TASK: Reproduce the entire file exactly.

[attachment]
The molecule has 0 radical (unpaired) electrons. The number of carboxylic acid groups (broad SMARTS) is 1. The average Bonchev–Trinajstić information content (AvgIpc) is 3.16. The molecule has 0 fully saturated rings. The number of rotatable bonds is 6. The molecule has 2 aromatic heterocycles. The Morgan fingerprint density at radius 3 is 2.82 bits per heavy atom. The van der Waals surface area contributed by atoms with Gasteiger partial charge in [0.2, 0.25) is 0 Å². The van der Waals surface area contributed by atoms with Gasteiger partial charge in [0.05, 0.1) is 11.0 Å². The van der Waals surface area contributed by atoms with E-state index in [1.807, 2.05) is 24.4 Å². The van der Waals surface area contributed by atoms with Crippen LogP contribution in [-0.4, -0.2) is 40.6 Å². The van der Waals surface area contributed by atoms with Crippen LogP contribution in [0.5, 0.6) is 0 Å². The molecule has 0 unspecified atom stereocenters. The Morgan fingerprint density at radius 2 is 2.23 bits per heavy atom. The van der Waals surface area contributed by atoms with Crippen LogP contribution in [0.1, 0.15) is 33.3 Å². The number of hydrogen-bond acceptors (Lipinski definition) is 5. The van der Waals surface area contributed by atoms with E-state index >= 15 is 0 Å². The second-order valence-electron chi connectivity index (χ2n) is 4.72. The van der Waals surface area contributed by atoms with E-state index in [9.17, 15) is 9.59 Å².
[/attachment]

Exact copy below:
The molecule has 0 radical (unpaired) electrons. The number of carboxylic acid groups (broad SMARTS) is 1. The average Bonchev–Trinajstić information content (AvgIpc) is 3.16. The molecule has 0 fully saturated rings. The number of rotatable bonds is 6. The molecule has 2 aromatic heterocycles. The Morgan fingerprint density at radius 3 is 2.82 bits per heavy atom. The van der Waals surface area contributed by atoms with Gasteiger partial charge in [0.2, 0.25) is 0 Å². The van der Waals surface area contributed by atoms with Gasteiger partial charge in [0.05, 0.1) is 11.0 Å². The van der Waals surface area contributed by atoms with E-state index in [1.807, 2.05) is 24.4 Å². The van der Waals surface area contributed by atoms with Crippen LogP contribution in [-0.4, -0.2) is 40.6 Å². The van der Waals surface area contributed by atoms with Crippen LogP contribution in [0.5, 0.6) is 0 Å². The molecule has 0 unspecified atom stereocenters. The Morgan fingerprint density at radius 2 is 2.23 bits per heavy atom. The van der Waals surface area contributed by atoms with Crippen LogP contribution in [0.1, 0.15) is 33.3 Å². The number of hydrogen-bond acceptors (Lipinski definition) is 5. The van der Waals surface area contributed by atoms with E-state index >= 15 is 0 Å². The second-order valence-electron chi connectivity index (χ2n) is 4.72. The van der Waals surface area contributed by atoms with E-state index in [9.17, 15) is 9.59 Å².